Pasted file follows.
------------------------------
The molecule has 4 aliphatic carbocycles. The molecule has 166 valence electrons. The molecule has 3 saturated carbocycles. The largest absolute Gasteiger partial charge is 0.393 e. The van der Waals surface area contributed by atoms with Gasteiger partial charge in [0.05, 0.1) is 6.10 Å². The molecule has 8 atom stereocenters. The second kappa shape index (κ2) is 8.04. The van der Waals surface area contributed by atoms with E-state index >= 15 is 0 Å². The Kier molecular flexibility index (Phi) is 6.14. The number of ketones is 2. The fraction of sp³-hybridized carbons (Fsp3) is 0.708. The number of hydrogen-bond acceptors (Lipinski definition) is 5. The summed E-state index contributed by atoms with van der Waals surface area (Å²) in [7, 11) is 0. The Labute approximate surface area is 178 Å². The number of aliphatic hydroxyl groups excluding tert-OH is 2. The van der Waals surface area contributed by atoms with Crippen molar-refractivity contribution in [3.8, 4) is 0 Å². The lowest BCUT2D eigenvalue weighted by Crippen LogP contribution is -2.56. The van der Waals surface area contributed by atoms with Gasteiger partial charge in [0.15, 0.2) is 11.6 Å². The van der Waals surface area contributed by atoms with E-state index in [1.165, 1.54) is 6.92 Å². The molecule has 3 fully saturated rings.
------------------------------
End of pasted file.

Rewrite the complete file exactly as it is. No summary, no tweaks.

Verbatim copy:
The molecule has 4 aliphatic carbocycles. The molecule has 166 valence electrons. The molecule has 3 saturated carbocycles. The largest absolute Gasteiger partial charge is 0.393 e. The van der Waals surface area contributed by atoms with Gasteiger partial charge in [0.05, 0.1) is 6.10 Å². The molecule has 8 atom stereocenters. The second kappa shape index (κ2) is 8.04. The van der Waals surface area contributed by atoms with E-state index >= 15 is 0 Å². The Kier molecular flexibility index (Phi) is 6.14. The number of ketones is 2. The fraction of sp³-hybridized carbons (Fsp3) is 0.708. The number of hydrogen-bond acceptors (Lipinski definition) is 5. The summed E-state index contributed by atoms with van der Waals surface area (Å²) in [7, 11) is 0. The Labute approximate surface area is 178 Å². The number of aliphatic hydroxyl groups excluding tert-OH is 2. The van der Waals surface area contributed by atoms with Crippen molar-refractivity contribution in [3.8, 4) is 0 Å². The lowest BCUT2D eigenvalue weighted by Crippen LogP contribution is -2.56. The van der Waals surface area contributed by atoms with Gasteiger partial charge in [0.15, 0.2) is 11.6 Å². The van der Waals surface area contributed by atoms with E-state index in [1.165, 1.54) is 6.92 Å². The molecule has 3 fully saturated rings.